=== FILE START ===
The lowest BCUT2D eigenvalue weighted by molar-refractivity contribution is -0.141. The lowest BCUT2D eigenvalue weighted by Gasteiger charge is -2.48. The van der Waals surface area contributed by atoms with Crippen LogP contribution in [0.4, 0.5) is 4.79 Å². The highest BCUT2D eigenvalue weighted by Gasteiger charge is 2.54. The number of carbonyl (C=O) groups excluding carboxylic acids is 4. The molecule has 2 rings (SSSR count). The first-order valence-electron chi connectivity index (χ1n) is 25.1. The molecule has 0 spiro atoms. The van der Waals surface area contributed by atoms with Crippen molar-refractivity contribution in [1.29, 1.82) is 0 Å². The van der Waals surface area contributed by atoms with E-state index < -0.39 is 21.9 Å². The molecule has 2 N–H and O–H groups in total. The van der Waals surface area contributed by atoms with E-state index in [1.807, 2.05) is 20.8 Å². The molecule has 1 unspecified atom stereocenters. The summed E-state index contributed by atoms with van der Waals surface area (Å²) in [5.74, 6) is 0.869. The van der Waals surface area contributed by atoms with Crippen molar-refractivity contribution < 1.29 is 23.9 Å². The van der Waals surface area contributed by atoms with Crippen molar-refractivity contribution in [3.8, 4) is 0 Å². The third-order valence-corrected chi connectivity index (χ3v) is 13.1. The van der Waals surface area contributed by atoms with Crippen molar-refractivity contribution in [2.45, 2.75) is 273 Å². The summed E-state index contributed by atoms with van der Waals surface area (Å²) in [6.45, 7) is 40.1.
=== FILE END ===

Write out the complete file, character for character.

The lowest BCUT2D eigenvalue weighted by molar-refractivity contribution is -0.141. The lowest BCUT2D eigenvalue weighted by Gasteiger charge is -2.48. The van der Waals surface area contributed by atoms with Crippen LogP contribution in [0.4, 0.5) is 4.79 Å². The highest BCUT2D eigenvalue weighted by Gasteiger charge is 2.54. The number of carbonyl (C=O) groups excluding carboxylic acids is 4. The molecule has 2 rings (SSSR count). The first-order valence-electron chi connectivity index (χ1n) is 25.1. The molecule has 0 spiro atoms. The van der Waals surface area contributed by atoms with Crippen molar-refractivity contribution in [1.29, 1.82) is 0 Å². The van der Waals surface area contributed by atoms with E-state index < -0.39 is 21.9 Å². The molecule has 2 N–H and O–H groups in total. The van der Waals surface area contributed by atoms with E-state index in [1.807, 2.05) is 20.8 Å². The molecule has 1 unspecified atom stereocenters. The summed E-state index contributed by atoms with van der Waals surface area (Å²) in [5.74, 6) is 0.869. The van der Waals surface area contributed by atoms with Crippen molar-refractivity contribution < 1.29 is 23.9 Å². The van der Waals surface area contributed by atoms with Crippen molar-refractivity contribution in [3.8, 4) is 0 Å². The third-order valence-corrected chi connectivity index (χ3v) is 13.1. The van der Waals surface area contributed by atoms with Crippen molar-refractivity contribution in [2.45, 2.75) is 273 Å². The summed E-state index contributed by atoms with van der Waals surface area (Å²) in [6.45, 7) is 40.1.